If you want to learn about circus animals, it's super important to understand just how critical the horse was in the development of the circus we know today. It may seem strange considering how fully tame lions and trained elephants capture our attention these days, but the circus actually all began with some amazing equestrian riders — and their equally impressive steeds.
In late 18th century Britain, equestrian riding schools began showing performances of horse trick riding, which included lots of standing on the back of galloping stallions and acrobatic-like contortionism performed during rides [source: Speaight]. These acts took place in a large circular ring, so crowds could see the action from start to finish. It was much harder to watch a performer on a half-mile straightaway, after all. This circular track provided the name for the clowning, juggling, acrobatics and various entertainments that filled the holes between horse acts — the Latin word "circus," meaning circle.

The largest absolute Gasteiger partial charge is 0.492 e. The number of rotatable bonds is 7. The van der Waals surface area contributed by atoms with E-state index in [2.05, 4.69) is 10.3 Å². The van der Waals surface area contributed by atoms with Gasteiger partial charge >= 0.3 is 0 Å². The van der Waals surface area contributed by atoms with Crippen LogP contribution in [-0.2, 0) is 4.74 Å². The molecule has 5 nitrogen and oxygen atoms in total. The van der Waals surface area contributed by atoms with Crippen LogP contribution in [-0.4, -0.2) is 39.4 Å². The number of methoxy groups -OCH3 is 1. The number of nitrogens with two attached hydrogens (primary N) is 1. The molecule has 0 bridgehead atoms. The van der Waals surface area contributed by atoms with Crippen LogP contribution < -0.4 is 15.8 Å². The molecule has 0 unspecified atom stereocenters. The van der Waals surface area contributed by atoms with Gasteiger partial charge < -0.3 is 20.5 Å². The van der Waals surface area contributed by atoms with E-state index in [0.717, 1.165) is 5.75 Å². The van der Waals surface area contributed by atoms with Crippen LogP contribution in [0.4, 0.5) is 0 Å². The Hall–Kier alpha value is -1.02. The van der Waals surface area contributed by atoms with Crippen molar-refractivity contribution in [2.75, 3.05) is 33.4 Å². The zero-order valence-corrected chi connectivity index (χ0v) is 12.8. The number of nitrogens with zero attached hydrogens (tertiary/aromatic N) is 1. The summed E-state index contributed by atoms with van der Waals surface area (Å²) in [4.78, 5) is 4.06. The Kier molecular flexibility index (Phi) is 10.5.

But there's actually a little more drama to the horse-and-circus story. Let's find out how circus animals were first part of a much grander theatre tradition.